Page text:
The word to strike fear in writers. We write because we are artistic beings who strive to enrapture our audience with tall tales gleaned from the human condition. 'Technical' doesn't come into it. Man!
But that's of course complete bollocks for the writer trying to get ahead and ensure his script turns into something tangible - film, TV, game, play, whatever. There is definitely a certain level of competency that you must have in order to be taken seriously. But I say we should go just that bit further. We should not have the minimum skills to get by. That would make us like a painter who doesn't understand the materials he uses. He can get by without it - but knowledge of how paint reacts to the canvas can only help to make him more competent. It doesn't make him 'better' or more artistic. Just more professional.
Rough old analogies aside this may make us feel a bit out of our 'comfort zone' or more simply put, it sounds like a bit of effort. But actually being on top of your computer skills, knowing how to make your documents look great, understanding some conventions will make your work better and make you feel confident.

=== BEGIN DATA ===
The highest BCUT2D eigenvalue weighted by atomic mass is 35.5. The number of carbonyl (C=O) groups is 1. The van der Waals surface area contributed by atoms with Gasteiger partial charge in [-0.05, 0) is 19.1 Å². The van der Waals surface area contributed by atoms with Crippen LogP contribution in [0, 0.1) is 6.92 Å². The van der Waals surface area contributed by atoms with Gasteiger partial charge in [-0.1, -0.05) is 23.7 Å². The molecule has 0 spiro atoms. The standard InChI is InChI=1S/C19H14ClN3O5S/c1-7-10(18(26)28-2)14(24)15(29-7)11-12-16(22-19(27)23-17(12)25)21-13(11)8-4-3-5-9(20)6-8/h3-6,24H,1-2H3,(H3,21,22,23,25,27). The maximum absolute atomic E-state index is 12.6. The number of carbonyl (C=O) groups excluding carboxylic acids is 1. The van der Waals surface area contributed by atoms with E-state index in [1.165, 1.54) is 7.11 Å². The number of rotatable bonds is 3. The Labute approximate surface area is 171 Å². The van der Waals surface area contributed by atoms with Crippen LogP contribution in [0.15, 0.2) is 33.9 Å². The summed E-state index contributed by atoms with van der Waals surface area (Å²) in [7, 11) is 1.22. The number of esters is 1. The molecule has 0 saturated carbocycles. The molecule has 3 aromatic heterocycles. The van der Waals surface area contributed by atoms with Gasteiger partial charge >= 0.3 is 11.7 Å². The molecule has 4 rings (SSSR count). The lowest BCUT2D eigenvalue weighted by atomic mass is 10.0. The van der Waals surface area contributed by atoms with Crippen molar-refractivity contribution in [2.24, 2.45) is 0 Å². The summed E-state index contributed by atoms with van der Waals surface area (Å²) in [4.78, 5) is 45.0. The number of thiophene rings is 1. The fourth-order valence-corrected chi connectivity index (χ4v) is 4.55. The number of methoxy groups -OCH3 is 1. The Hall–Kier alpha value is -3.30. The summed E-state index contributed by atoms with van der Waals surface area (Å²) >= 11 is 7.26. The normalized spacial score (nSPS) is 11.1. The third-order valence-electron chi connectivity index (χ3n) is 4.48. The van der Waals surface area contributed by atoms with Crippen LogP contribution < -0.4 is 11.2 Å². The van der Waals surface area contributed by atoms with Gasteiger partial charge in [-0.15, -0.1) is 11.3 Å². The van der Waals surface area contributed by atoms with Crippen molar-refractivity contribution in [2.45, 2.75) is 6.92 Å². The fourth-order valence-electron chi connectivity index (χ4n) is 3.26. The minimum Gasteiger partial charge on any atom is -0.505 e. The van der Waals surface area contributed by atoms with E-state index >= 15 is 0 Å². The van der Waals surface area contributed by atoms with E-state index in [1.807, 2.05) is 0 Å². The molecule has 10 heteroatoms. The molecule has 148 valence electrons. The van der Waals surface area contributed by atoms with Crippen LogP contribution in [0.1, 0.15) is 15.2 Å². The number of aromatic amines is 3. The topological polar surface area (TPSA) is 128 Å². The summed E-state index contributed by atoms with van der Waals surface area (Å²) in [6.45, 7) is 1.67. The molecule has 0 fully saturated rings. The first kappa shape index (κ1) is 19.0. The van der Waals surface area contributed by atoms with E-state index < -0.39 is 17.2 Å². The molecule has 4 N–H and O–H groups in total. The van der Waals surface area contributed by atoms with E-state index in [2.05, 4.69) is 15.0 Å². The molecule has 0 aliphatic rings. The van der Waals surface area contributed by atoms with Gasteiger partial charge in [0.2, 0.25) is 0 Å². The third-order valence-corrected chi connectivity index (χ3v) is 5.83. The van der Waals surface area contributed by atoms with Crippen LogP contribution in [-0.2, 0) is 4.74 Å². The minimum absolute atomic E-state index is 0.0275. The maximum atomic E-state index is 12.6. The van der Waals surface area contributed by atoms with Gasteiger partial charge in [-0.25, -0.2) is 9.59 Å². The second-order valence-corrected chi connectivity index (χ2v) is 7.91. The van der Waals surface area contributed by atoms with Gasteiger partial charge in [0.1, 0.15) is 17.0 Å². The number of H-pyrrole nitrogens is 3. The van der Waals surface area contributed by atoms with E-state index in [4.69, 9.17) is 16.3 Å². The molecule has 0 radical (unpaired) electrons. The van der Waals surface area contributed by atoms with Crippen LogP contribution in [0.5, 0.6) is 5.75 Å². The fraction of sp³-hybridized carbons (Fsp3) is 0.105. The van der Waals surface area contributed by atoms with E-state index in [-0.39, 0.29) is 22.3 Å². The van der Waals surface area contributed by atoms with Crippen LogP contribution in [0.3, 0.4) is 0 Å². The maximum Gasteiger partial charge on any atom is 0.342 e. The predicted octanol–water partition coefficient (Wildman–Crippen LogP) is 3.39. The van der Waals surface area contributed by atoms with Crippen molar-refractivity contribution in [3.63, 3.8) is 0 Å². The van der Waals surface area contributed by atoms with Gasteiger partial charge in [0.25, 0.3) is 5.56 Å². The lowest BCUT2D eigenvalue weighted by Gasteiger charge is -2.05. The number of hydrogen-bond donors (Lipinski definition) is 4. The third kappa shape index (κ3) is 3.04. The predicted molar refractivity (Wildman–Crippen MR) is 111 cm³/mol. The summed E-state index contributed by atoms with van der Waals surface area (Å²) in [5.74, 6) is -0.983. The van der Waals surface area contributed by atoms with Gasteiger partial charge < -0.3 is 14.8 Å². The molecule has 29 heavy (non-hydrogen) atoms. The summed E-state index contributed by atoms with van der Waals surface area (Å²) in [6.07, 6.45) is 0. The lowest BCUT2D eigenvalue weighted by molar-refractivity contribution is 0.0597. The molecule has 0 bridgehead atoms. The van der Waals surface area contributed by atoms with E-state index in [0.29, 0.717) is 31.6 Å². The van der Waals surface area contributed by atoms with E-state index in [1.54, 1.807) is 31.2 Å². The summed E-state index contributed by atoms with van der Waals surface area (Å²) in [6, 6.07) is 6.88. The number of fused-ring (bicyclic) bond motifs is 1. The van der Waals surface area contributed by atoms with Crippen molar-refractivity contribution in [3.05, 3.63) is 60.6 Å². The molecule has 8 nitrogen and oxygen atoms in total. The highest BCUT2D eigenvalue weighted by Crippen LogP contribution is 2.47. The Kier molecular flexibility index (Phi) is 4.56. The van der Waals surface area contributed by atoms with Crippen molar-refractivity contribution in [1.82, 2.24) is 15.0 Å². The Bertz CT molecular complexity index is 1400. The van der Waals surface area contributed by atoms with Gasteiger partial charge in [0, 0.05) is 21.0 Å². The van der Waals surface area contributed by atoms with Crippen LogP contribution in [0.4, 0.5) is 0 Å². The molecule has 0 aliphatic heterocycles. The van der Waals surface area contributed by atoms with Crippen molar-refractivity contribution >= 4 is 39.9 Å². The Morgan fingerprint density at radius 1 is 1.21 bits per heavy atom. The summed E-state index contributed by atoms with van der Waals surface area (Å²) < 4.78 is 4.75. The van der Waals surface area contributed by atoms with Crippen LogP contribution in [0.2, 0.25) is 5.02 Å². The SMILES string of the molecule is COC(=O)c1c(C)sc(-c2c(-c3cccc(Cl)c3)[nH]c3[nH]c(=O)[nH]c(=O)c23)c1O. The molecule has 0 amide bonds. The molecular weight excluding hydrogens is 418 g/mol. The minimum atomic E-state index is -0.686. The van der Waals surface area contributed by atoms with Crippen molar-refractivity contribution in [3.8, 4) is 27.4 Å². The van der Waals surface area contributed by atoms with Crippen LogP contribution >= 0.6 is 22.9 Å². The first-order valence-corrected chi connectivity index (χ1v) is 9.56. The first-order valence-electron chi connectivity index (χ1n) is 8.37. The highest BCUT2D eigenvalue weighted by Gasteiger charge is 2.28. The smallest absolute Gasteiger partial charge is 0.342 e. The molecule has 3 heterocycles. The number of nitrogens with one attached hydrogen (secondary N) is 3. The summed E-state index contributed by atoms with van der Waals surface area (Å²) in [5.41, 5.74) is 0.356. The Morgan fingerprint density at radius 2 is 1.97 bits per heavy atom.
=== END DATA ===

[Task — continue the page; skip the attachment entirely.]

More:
So, tough sell though I think it is, that's what we'll look at in this section. What do you actually need to be able to do and how well? It may surprise you but some writers actually enjoy this. My friend Stewart McKie even runs a website specialising it.
New to this diagram?
What is it? - How do I get a copy? - Read from the beginning on the blog.
The Scriptwriter's Life diagram is by Tim Clague from a joint venture by Projector Films, South West Screen & MartonHouse.
The diagram can be used by anyone and is under a Creative Commons License.
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